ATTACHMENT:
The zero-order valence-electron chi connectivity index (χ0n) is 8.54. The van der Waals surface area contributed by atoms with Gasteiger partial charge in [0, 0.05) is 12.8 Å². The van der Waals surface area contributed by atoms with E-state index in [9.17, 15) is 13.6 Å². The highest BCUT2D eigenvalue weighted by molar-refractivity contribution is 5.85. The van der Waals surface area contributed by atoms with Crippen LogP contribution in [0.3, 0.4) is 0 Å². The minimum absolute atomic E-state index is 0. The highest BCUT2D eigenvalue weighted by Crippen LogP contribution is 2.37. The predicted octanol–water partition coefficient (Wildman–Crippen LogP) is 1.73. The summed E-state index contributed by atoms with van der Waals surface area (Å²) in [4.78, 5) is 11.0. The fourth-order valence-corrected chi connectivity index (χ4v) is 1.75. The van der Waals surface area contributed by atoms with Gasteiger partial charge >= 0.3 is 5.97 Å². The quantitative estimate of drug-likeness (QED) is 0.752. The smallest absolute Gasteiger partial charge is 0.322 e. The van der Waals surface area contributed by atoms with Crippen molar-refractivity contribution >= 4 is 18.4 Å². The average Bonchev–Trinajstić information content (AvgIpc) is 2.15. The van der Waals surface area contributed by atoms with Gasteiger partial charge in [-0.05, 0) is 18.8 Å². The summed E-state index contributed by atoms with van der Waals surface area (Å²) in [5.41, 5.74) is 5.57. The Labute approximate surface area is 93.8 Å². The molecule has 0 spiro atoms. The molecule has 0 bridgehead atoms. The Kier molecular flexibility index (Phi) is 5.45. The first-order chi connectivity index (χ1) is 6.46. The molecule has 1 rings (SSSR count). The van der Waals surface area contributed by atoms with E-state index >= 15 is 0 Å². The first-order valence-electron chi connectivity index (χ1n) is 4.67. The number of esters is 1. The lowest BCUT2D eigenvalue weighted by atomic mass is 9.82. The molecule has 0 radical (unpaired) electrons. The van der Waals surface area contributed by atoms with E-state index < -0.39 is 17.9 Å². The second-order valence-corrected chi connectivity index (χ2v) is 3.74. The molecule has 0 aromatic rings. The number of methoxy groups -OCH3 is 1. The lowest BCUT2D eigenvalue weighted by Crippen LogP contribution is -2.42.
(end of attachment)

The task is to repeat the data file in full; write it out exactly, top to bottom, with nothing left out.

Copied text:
The zero-order valence-electron chi connectivity index (χ0n) is 8.54. The van der Waals surface area contributed by atoms with Gasteiger partial charge in [0, 0.05) is 12.8 Å². The van der Waals surface area contributed by atoms with E-state index in [9.17, 15) is 13.6 Å². The highest BCUT2D eigenvalue weighted by molar-refractivity contribution is 5.85. The van der Waals surface area contributed by atoms with Crippen LogP contribution in [0.3, 0.4) is 0 Å². The minimum absolute atomic E-state index is 0. The highest BCUT2D eigenvalue weighted by Crippen LogP contribution is 2.37. The predicted octanol–water partition coefficient (Wildman–Crippen LogP) is 1.73. The summed E-state index contributed by atoms with van der Waals surface area (Å²) in [4.78, 5) is 11.0. The fourth-order valence-corrected chi connectivity index (χ4v) is 1.75. The van der Waals surface area contributed by atoms with Gasteiger partial charge >= 0.3 is 5.97 Å². The quantitative estimate of drug-likeness (QED) is 0.752. The smallest absolute Gasteiger partial charge is 0.322 e. The van der Waals surface area contributed by atoms with Crippen molar-refractivity contribution >= 4 is 18.4 Å². The average Bonchev–Trinajstić information content (AvgIpc) is 2.15. The van der Waals surface area contributed by atoms with Gasteiger partial charge in [-0.05, 0) is 18.8 Å². The summed E-state index contributed by atoms with van der Waals surface area (Å²) in [5.41, 5.74) is 5.57. The Labute approximate surface area is 93.8 Å². The molecule has 0 spiro atoms. The molecule has 0 bridgehead atoms. The Kier molecular flexibility index (Phi) is 5.45. The first-order chi connectivity index (χ1) is 6.46. The molecule has 1 rings (SSSR count). The van der Waals surface area contributed by atoms with E-state index >= 15 is 0 Å². The first-order valence-electron chi connectivity index (χ1n) is 4.67. The number of esters is 1. The lowest BCUT2D eigenvalue weighted by atomic mass is 9.82. The molecule has 0 radical (unpaired) electrons. The van der Waals surface area contributed by atoms with E-state index < -0.39 is 17.9 Å². The second-order valence-corrected chi connectivity index (χ2v) is 3.74. The molecule has 0 aromatic rings. The number of methoxy groups -OCH3 is 1. The lowest BCUT2D eigenvalue weighted by Crippen LogP contribution is -2.42.